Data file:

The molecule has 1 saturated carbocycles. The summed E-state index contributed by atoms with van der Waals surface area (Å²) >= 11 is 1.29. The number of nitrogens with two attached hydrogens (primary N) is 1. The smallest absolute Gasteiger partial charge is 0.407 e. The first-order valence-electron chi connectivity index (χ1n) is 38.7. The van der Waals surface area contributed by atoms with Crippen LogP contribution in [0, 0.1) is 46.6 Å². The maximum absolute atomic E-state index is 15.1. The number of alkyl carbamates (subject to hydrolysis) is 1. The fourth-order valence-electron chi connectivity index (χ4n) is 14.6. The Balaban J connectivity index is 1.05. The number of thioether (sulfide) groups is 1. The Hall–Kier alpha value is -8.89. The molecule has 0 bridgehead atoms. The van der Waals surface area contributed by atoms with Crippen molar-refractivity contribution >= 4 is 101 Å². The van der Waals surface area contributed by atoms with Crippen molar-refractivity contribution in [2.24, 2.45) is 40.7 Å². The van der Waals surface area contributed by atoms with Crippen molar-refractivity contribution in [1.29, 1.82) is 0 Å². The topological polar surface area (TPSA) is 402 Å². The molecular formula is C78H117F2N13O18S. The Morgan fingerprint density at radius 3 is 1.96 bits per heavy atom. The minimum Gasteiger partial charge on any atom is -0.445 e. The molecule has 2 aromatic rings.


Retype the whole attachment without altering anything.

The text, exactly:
The molecule has 1 saturated carbocycles. The summed E-state index contributed by atoms with van der Waals surface area (Å²) >= 11 is 1.29. The number of nitrogens with two attached hydrogens (primary N) is 1. The smallest absolute Gasteiger partial charge is 0.407 e. The first-order valence-electron chi connectivity index (χ1n) is 38.7. The van der Waals surface area contributed by atoms with Crippen LogP contribution in [0, 0.1) is 46.6 Å². The maximum absolute atomic E-state index is 15.1. The number of alkyl carbamates (subject to hydrolysis) is 1. The fourth-order valence-electron chi connectivity index (χ4n) is 14.6. The Balaban J connectivity index is 1.05. The number of thioether (sulfide) groups is 1. The Hall–Kier alpha value is -8.89. The molecule has 0 bridgehead atoms. The van der Waals surface area contributed by atoms with Crippen molar-refractivity contribution >= 4 is 101 Å². The van der Waals surface area contributed by atoms with Crippen molar-refractivity contribution in [2.24, 2.45) is 40.7 Å². The van der Waals surface area contributed by atoms with Crippen molar-refractivity contribution in [1.29, 1.82) is 0 Å². The topological polar surface area (TPSA) is 402 Å². The molecular formula is C78H117F2N13O18S. The Morgan fingerprint density at radius 3 is 1.96 bits per heavy atom. The minimum Gasteiger partial charge on any atom is -0.445 e. The molecule has 2 aromatic rings.